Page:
- a material object, service, etc., conducive to sumptuous living, usually a delicacy, elegance, or refinement of living rather than a necessity: Gold cufflinks were a luxury not allowed for in his budget.
- free or habitual indulgence in or enjoyment of comforts and pleasures in addition to those necessary for a reasonable standard of well-being: a life of luxury on the French Riviera.
- a means of ministering to such indulgence or enjoyment: This travel plan gives you the luxury of choosing which countries you can visit.
- a pleasure out of the ordinary allowed to oneself: the luxury of an extra piece of the cake.
- a foolish or worthless form of self-indulgence: the luxury of self-pity.
- Archaic. lust; lasciviousness; lechery.
- of, relating to, or affording luxury: a luxury hotel.
Origin of luxury
- indulgence in and enjoyment of rich, comfortable, and sumptuous living
- (sometimes plural) something that is considered an indulgence rather than a necessity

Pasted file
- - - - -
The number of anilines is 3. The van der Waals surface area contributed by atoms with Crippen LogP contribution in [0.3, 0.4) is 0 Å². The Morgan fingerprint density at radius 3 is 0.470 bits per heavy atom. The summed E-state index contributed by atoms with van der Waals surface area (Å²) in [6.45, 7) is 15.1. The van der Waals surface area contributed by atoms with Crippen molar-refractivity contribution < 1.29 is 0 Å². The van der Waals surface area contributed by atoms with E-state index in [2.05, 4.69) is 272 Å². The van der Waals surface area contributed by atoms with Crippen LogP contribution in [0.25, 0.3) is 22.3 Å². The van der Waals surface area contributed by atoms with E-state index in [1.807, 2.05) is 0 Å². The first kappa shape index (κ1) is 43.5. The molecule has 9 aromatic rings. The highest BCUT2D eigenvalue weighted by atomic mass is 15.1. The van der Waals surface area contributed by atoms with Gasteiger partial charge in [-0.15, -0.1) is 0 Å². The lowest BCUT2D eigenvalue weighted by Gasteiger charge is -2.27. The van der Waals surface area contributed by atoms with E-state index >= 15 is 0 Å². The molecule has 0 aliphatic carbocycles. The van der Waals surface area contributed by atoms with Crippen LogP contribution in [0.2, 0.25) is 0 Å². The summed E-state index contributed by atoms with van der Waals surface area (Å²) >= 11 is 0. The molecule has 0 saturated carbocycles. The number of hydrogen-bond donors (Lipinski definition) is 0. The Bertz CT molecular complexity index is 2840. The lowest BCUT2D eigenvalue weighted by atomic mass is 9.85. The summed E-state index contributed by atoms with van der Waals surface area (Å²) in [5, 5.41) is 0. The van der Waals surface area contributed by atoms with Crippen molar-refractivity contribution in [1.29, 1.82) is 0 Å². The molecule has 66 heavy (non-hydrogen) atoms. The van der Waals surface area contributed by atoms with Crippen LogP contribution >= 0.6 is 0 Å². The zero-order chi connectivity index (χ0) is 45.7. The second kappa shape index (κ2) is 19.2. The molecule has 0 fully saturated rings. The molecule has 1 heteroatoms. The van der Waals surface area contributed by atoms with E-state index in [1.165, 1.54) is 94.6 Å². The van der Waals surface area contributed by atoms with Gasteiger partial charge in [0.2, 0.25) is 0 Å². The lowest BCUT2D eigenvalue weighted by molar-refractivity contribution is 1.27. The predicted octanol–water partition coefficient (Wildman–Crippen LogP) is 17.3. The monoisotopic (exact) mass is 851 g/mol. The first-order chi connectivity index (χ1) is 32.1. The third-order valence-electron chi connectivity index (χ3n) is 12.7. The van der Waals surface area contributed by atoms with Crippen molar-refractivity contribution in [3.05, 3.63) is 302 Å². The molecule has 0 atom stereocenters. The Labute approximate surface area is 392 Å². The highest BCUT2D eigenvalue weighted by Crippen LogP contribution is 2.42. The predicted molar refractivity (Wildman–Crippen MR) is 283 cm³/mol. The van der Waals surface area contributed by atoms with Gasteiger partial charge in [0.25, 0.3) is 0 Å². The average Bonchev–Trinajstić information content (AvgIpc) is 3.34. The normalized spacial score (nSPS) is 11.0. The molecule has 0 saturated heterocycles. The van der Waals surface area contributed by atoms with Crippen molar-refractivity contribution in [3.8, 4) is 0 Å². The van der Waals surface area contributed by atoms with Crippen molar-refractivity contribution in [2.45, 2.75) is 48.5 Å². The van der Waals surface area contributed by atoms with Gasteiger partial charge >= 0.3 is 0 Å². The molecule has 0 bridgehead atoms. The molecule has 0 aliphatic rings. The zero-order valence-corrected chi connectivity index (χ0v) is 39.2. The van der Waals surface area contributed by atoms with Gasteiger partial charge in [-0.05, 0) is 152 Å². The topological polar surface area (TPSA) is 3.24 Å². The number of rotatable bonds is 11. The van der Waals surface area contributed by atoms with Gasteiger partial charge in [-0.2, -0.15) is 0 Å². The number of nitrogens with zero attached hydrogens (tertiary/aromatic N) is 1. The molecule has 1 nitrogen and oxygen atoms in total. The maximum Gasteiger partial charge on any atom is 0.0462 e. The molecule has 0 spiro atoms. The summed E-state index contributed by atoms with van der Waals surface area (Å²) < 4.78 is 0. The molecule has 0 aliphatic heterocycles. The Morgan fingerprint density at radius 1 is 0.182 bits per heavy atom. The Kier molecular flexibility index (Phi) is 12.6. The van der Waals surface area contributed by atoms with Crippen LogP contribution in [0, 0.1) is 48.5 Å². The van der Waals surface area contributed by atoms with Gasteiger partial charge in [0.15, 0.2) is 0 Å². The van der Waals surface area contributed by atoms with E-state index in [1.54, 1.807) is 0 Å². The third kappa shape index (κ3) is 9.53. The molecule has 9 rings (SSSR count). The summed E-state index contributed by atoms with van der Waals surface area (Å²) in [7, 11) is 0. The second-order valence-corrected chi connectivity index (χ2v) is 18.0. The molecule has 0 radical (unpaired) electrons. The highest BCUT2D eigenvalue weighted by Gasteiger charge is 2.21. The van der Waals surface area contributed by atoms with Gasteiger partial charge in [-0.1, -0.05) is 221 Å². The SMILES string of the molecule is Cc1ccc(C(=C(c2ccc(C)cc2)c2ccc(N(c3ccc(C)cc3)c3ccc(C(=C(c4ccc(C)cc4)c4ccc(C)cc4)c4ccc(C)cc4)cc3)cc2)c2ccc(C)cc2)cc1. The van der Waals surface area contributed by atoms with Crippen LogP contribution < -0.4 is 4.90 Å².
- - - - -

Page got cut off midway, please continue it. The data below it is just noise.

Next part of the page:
- something pleasant and satisfyingthe luxury of independence
- (modifier) relating to, indicating, or supplying luxurya luxury liner
Word Origin for luxury
c.1300, "sexual intercourse;" mid-14c., "lasciviousness, sinful self-indulgence," from Old French luxurie "debauchery, dissoluteness, lust" (Modern French luxure), from Latin luxuria "excess, luxury, extravagance, profusion; delicacy" (cf. Spanish lujuria, Italian lussuria), from luxus "excess, extravagance, magnificence," probably a figurative use of luxus (adj.) "dislocated," which is related to luctari "wrestle, strain" (see reluctance).
Meaning "sensual pleasure" is late 14c. Lost its pejorative taint 17c. Meaning "habit of indulgence in what is choice or costly" is from 1630s; that of "sumptuous surroundings" is from 1704; that of "something enjoyable or comfortable beyond life's necessities" is from 1780. Used as an adjective from 1916.
see lap of luxury.